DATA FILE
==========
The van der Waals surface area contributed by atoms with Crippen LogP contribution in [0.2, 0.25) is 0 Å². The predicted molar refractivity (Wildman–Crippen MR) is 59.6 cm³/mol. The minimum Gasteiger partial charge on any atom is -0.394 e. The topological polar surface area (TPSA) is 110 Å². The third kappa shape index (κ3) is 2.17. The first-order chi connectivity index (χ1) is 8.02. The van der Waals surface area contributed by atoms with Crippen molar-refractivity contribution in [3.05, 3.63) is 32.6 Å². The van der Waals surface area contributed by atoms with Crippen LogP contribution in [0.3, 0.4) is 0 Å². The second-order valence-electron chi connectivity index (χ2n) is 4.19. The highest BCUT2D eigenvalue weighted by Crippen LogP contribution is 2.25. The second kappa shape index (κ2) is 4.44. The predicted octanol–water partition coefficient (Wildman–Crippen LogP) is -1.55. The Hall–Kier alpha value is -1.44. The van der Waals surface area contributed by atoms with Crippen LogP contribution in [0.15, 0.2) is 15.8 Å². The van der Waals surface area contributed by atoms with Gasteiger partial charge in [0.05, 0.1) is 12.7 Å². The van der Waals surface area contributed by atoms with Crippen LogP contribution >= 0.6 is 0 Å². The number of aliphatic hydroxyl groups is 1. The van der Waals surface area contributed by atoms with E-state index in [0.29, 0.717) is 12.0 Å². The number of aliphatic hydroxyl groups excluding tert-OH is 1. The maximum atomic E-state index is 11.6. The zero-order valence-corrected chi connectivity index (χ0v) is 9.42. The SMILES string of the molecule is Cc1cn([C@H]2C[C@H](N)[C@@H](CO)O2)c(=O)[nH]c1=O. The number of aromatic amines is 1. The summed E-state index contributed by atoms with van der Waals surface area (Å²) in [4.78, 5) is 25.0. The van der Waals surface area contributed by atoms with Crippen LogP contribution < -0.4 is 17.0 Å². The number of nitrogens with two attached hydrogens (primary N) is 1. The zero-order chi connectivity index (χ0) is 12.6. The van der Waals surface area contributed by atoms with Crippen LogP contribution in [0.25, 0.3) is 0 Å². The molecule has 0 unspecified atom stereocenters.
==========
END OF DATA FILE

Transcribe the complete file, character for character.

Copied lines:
The van der Waals surface area contributed by atoms with Crippen LogP contribution in [0.2, 0.25) is 0 Å². The predicted molar refractivity (Wildman–Crippen MR) is 59.6 cm³/mol. The minimum Gasteiger partial charge on any atom is -0.394 e. The topological polar surface area (TPSA) is 110 Å². The third kappa shape index (κ3) is 2.17. The first-order chi connectivity index (χ1) is 8.02. The van der Waals surface area contributed by atoms with Crippen molar-refractivity contribution in [3.05, 3.63) is 32.6 Å². The van der Waals surface area contributed by atoms with Crippen LogP contribution in [0.3, 0.4) is 0 Å². The second-order valence-electron chi connectivity index (χ2n) is 4.19. The highest BCUT2D eigenvalue weighted by Crippen LogP contribution is 2.25. The second kappa shape index (κ2) is 4.44. The predicted octanol–water partition coefficient (Wildman–Crippen LogP) is -1.55. The Hall–Kier alpha value is -1.44. The van der Waals surface area contributed by atoms with Crippen LogP contribution in [0.15, 0.2) is 15.8 Å². The van der Waals surface area contributed by atoms with Gasteiger partial charge in [0.05, 0.1) is 12.7 Å². The van der Waals surface area contributed by atoms with Crippen LogP contribution >= 0.6 is 0 Å². The number of aliphatic hydroxyl groups is 1. The van der Waals surface area contributed by atoms with E-state index in [0.29, 0.717) is 12.0 Å². The number of aliphatic hydroxyl groups excluding tert-OH is 1. The maximum atomic E-state index is 11.6. The zero-order valence-corrected chi connectivity index (χ0v) is 9.42. The SMILES string of the molecule is Cc1cn([C@H]2C[C@H](N)[C@@H](CO)O2)c(=O)[nH]c1=O. The number of aromatic amines is 1. The summed E-state index contributed by atoms with van der Waals surface area (Å²) in [4.78, 5) is 25.0. The van der Waals surface area contributed by atoms with Crippen LogP contribution < -0.4 is 17.0 Å². The number of nitrogens with two attached hydrogens (primary N) is 1. The zero-order chi connectivity index (χ0) is 12.6. The van der Waals surface area contributed by atoms with Crippen LogP contribution in [0.25, 0.3) is 0 Å². The molecule has 0 unspecified atom stereocenters.